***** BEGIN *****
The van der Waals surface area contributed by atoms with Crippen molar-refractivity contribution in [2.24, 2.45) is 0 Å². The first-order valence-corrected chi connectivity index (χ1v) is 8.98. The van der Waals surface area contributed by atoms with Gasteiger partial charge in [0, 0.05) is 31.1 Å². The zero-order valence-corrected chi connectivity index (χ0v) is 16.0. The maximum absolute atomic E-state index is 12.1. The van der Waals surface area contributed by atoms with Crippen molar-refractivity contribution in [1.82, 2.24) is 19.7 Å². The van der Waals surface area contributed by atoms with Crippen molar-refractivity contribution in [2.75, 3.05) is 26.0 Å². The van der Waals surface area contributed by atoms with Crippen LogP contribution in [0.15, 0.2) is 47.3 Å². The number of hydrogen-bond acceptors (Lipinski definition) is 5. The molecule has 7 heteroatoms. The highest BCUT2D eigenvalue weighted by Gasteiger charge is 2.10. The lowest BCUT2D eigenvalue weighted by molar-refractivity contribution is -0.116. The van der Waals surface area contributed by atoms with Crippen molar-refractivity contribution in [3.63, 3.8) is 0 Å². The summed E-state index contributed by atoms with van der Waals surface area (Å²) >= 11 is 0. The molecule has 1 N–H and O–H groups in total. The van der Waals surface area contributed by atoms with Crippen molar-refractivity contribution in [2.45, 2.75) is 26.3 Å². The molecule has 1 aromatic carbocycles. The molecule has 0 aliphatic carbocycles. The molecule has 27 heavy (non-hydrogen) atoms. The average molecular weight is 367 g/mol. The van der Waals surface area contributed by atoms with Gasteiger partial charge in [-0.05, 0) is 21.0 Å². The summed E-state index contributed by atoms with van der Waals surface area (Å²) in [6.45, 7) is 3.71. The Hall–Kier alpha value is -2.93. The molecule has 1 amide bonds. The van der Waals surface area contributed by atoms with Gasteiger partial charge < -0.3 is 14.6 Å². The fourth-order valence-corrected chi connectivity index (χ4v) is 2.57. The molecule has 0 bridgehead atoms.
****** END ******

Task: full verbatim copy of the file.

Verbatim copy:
The van der Waals surface area contributed by atoms with Crippen molar-refractivity contribution in [2.24, 2.45) is 0 Å². The first-order valence-corrected chi connectivity index (χ1v) is 8.98. The van der Waals surface area contributed by atoms with Gasteiger partial charge in [0, 0.05) is 31.1 Å². The zero-order valence-corrected chi connectivity index (χ0v) is 16.0. The maximum absolute atomic E-state index is 12.1. The van der Waals surface area contributed by atoms with Crippen molar-refractivity contribution in [1.82, 2.24) is 19.7 Å². The van der Waals surface area contributed by atoms with Crippen molar-refractivity contribution in [2.75, 3.05) is 26.0 Å². The van der Waals surface area contributed by atoms with Crippen LogP contribution in [0.15, 0.2) is 47.3 Å². The number of hydrogen-bond acceptors (Lipinski definition) is 5. The molecule has 7 heteroatoms. The highest BCUT2D eigenvalue weighted by Gasteiger charge is 2.10. The lowest BCUT2D eigenvalue weighted by molar-refractivity contribution is -0.116. The van der Waals surface area contributed by atoms with Crippen molar-refractivity contribution in [3.63, 3.8) is 0 Å². The summed E-state index contributed by atoms with van der Waals surface area (Å²) >= 11 is 0. The molecule has 1 N–H and O–H groups in total. The van der Waals surface area contributed by atoms with Crippen molar-refractivity contribution in [2.45, 2.75) is 26.3 Å². The molecule has 1 aromatic carbocycles. The molecule has 0 aliphatic carbocycles. The molecule has 27 heavy (non-hydrogen) atoms. The average molecular weight is 367 g/mol. The van der Waals surface area contributed by atoms with Gasteiger partial charge in [-0.05, 0) is 21.0 Å². The summed E-state index contributed by atoms with van der Waals surface area (Å²) in [6.45, 7) is 3.71. The Hall–Kier alpha value is -2.93. The molecule has 1 amide bonds. The van der Waals surface area contributed by atoms with Gasteiger partial charge < -0.3 is 14.6 Å². The fourth-order valence-corrected chi connectivity index (χ4v) is 2.57. The molecule has 0 bridgehead atoms.